Tom Hoogervorst is a researcher at KITLV/Royal Netherlands Institute of Southeast Asian and Caribbean Studies.

In 2013, he was a Gonda Fellow at IIAS.

Linguistic evidence for cultural contact across the Bay of Bengal
While there is a longstanding and well-established tradition of scholarship on the elite elements of Indian culture in Southeast Asia (i.e. Hinduism, Buddhism, art, literature, architecture, state organisation, etc.), much less is known about the Indian influence on everyday life in this part of the world. My research at IIAS forms an attempt to restore this imbalance. It focuses on the more mundane aspects of “Indianisation” and cultural contact between India and Southeast Asia, including trade, knowledge of metals, minerals and technology, biological translocations, and the dispersal of cultural items from South to Southeast Asia during various stages of interethnic contact. My work adopts an interdisciplinary approach and brings together data from the fields of linguistics, archaeology and history. Lexical borrowing, i.e. the presence of Indian loanwords in the languages of Southeast Asia, is one of the best indicators of cultural contact. It reveals not only the donor and intermediate speech communities involved, but also the lexico-cultural domains in which interethnic contact took place. A focus on the non-Sanskritic lexical element in insular Southeast Asian languages, in other words, can cast a new light on the channels through which people became acquainted with new plants, animals, spices, trade items and other cultural commodities.

My research examines the lexical influence of Indian languages other than Sanskrit and Pali on the speech communities of insular Southeast Asia. On the Southeast Asian side, particular attention is given to Malay and Javanese, the best documented languages in terms of epigraphy and lexicography. Historically, the first so-called “Indianised” states of insular Southeast Asia, i.e. kingdoms that adopted Hinduism or Buddhism and often used Indian names, are located in Java and in the Malay-speaking regions of Sumatra, Borneo and the Thai-Malay Peninsula. The first written texts in these languages are heavily Sanskritised and employ Indic-derived scripts. The extent will be examined to which vernacular Indian languages or “Prakrits” – including Middle Indo-Aryan but also Dravidian languages – have influenced the literary and colloquial domains of Javanese and Malay. Further, a mounting quantity of historical and linguistic research reveals that other insular Southeast Asian speech communities – inhabiting an area as large as the Philippines in the north, New Guinea in the east and Madagascar in the west – were incorporated into the influence sphere of the Javanese and especially the Malay-speaking kingdoms, through which they became acquainted with the products and cultures of India and – later – the Middle East. Thereupon, my research interests also include such languages as Tagalog, Cebuano, Makassarese and Malagasy, which were influenced by vernacular Indian languages through Malay and Javanese.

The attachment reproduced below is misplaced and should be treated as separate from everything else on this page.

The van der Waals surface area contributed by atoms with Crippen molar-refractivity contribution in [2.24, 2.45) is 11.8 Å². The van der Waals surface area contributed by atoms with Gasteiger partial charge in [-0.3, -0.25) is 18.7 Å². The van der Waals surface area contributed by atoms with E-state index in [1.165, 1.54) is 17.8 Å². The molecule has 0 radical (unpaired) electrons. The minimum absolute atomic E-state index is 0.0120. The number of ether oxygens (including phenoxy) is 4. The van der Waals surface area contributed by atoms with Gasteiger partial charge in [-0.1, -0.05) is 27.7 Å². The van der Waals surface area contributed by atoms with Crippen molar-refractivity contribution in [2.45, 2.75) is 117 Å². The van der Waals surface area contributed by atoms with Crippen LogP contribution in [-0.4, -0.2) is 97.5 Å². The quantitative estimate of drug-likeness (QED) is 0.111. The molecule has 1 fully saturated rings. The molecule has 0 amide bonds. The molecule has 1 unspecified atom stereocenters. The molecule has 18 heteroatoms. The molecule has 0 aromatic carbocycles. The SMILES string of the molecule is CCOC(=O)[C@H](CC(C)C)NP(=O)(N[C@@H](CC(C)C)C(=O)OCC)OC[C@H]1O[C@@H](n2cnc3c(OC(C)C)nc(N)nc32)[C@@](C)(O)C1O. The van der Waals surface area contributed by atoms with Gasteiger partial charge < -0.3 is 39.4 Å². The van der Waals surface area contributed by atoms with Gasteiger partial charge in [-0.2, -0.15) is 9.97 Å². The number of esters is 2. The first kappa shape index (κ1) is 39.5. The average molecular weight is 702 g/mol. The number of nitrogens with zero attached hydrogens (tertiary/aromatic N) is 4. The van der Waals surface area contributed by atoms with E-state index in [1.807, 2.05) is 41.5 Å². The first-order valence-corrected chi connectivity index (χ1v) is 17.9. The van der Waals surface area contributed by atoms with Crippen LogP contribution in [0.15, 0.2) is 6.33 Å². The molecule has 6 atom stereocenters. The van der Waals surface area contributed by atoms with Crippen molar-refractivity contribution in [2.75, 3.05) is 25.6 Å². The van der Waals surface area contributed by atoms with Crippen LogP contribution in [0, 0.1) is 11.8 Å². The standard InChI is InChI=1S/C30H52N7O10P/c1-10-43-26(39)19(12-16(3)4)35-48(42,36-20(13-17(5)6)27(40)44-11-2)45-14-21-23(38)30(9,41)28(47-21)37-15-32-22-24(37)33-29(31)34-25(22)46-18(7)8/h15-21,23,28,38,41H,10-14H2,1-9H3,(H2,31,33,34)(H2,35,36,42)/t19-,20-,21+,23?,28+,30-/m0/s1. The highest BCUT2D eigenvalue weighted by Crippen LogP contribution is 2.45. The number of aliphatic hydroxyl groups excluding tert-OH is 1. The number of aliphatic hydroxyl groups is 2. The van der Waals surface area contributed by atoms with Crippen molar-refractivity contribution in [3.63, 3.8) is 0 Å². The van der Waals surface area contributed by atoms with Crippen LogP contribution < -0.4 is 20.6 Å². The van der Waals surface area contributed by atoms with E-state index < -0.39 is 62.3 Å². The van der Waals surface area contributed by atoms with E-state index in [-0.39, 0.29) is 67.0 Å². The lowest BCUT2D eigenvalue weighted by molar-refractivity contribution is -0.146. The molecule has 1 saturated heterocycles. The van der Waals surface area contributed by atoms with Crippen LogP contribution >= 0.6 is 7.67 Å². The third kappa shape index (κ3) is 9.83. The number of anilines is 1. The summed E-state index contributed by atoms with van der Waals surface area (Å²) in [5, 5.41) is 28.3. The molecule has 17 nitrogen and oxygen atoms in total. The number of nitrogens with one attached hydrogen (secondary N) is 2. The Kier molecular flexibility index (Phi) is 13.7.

In addition to offering a much needed synthesis, assessment and thorough enhancement of the vernacular Indian loanwords in the insular Southeast Asian languages, I am interested in the socio-historical implications of these lexical transmission. Foremost, linguists have largely remained silent on the ongoing debate of “Indianisation” in Southeast Asia. Most contributions to problems regarding the agents in the transmission of South Asian culture across Southeast Asia have hitherto been made by archaeologists and historians. Linguistically, the debate has satisfied itself by stating that the main language – the medium par excellence to reconstruct the agency of different speech communities involved in cultural contact – in this process was Sanskrit, while the role of vernacular languages is believed to have been rather limited. I take issue with the latter notion. A thorough examination of the contributions of Middle Indo-Aryan languages, Bengali, Hindustani, Sinhala, Dhivehi, and Dravidian languages such as Tamil, Telugu and Malayalam to the linguistic landscape of insular Southeast Asia has hitherto never been conducted in a systematic way. The outcome of such an enterprise will considerably enhance our understanding of the exciting history of cultural and commercial interactions across the Bay of Bengal.